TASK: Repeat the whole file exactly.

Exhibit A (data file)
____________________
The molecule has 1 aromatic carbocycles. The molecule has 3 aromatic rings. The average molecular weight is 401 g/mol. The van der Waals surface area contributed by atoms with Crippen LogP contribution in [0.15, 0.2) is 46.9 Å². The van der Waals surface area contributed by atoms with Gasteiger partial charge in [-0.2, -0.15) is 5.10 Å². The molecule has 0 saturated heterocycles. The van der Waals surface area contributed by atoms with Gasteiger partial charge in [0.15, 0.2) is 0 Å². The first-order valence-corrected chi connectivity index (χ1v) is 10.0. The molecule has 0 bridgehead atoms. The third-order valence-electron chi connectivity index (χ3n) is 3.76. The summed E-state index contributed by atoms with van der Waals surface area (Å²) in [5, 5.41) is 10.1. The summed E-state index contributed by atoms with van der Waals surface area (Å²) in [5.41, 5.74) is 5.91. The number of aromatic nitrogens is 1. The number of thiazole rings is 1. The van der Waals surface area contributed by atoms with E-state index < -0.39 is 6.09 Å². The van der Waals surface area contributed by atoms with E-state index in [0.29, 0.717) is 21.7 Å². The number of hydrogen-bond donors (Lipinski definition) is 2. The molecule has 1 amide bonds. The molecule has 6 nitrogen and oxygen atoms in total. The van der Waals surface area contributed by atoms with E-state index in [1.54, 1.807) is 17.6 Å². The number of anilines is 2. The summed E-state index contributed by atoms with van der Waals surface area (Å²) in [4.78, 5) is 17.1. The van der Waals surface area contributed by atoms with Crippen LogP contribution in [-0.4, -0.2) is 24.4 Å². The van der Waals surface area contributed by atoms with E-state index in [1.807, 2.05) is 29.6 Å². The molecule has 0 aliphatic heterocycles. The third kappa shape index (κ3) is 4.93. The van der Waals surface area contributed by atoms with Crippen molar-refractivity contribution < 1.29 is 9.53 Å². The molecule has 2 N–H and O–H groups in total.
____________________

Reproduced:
The molecule has 1 aromatic carbocycles. The molecule has 3 aromatic rings. The average molecular weight is 401 g/mol. The van der Waals surface area contributed by atoms with Crippen LogP contribution in [0.15, 0.2) is 46.9 Å². The van der Waals surface area contributed by atoms with Gasteiger partial charge in [-0.2, -0.15) is 5.10 Å². The molecule has 0 saturated heterocycles. The van der Waals surface area contributed by atoms with Gasteiger partial charge in [0.15, 0.2) is 0 Å². The first-order valence-corrected chi connectivity index (χ1v) is 10.0. The molecule has 0 bridgehead atoms. The third-order valence-electron chi connectivity index (χ3n) is 3.76. The summed E-state index contributed by atoms with van der Waals surface area (Å²) in [5, 5.41) is 10.1. The summed E-state index contributed by atoms with van der Waals surface area (Å²) in [5.41, 5.74) is 5.91. The number of aromatic nitrogens is 1. The number of thiazole rings is 1. The van der Waals surface area contributed by atoms with E-state index < -0.39 is 6.09 Å². The van der Waals surface area contributed by atoms with E-state index in [0.29, 0.717) is 21.7 Å². The number of hydrogen-bond donors (Lipinski definition) is 2. The molecule has 1 amide bonds. The molecule has 6 nitrogen and oxygen atoms in total. The van der Waals surface area contributed by atoms with E-state index in [1.54, 1.807) is 17.6 Å². The number of anilines is 2. The summed E-state index contributed by atoms with van der Waals surface area (Å²) in [4.78, 5) is 17.1. The van der Waals surface area contributed by atoms with Crippen LogP contribution in [-0.4, -0.2) is 24.4 Å². The van der Waals surface area contributed by atoms with E-state index in [1.807, 2.05) is 29.6 Å². The molecule has 0 aliphatic heterocycles. The third kappa shape index (κ3) is 4.93. The van der Waals surface area contributed by atoms with Crippen molar-refractivity contribution < 1.29 is 9.53 Å². The molecule has 2 N–H and O–H groups in total.